We sit and talk for a little while, learning about each other. Quinn tells me about the recent move her family made to Lima less than a week ago, and that she knows only one or two kids here. I tell her about how I'm going to be a star on Broadway one day, and she smiles shyly at the information.

"You shine like a star." She mumbles, blushing once more, and I feel my heart leap a little in my chest at the compliment. She tells me about her love of gymnastics, and as our conversation continues, we become more comfortable with each other. In less than twenty minutes, we're laughing and joking like we've been best friends for years. I am thrilled at the amazing connection that I feel with Quinn.

By the time we're done talking, Quinn has to go, and she gives me a shy hug before darting off.

The next day I beg my dads to let me go to the field again, and the happily oblige. I find Quinn sitting in the field again, and she's just a bundle of blonde and blue this time. After I dash up to her and greet her, we decide to visit the small forest that meshes to the back of the field.

We spend the day exploring the forest and pretending we're safari hunters.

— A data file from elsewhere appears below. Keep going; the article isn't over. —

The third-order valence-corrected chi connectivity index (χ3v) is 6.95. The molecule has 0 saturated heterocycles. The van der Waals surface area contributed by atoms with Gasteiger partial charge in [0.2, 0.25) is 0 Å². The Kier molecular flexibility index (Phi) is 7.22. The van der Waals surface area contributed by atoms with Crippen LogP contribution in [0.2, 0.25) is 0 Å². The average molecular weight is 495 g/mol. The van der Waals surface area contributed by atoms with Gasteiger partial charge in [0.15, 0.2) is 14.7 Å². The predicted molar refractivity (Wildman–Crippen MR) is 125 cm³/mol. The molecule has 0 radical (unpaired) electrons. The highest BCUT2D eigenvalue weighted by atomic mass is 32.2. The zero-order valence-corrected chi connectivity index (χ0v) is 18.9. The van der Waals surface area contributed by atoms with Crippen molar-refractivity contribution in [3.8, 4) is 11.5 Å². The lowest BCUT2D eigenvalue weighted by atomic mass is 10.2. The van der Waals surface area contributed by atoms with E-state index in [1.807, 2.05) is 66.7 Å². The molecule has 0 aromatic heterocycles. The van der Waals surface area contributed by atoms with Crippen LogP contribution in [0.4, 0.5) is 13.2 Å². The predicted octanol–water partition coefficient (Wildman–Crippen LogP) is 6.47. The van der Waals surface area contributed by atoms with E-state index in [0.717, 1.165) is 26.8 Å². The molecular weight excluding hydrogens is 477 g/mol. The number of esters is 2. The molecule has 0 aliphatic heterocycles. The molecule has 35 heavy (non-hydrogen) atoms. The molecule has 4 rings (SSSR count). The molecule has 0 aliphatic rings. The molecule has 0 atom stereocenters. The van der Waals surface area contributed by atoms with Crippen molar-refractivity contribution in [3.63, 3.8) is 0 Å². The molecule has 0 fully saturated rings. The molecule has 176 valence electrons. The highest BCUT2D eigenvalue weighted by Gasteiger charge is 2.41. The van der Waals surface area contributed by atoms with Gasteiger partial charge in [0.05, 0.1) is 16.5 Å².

"My dad works with plants." I tell Quinn. "He takes care of all the wood from the trees that are cut down." She gives me an odd look.

"I thought you said your dad was a social worker."

I smile at her confusion and clear it up. "No, silly. That's my other dad."

"Oh." Her brow furrows and she's quiet for a moment. "You have two dads?"


She stands there with a deep look on her face. Finally, she speaks up. "That's really cool." She smiles at me. I tentatively smile back, noticing the internal conflict she must have been having at the information I gave her. I forget about it when she tags me and runs off, and I chase after her, the two of us laughing away.

And so comes the routine of Quinn and I meeting up each day in the field for our summer afternoons. We always find something new to do. I feel a special connection towards the shy Christian girl, and envision a lifelong friendship with her. At the young age of ten, I'm sure there's nothing that can keep us apart.

But one day in the middle of August, we come out of the forest a little late. I can see my parents standing at the edge of the field, a frown on each of their faces. I can also see a man and his wife not too far off, and I can tell they must be Quinn's parents.

My dads lightly chastise me for scaring them before pulling me into a monster Berry hug, relieved at the fact that nothing harmful happened to me. Quinn doesn't look like she's getting off as easily with her parents. She points to me and before I know it her family is coming over.

Her parents look at both of my dads judgmentally before stiffly introducing themselves. They turn to one of my dads.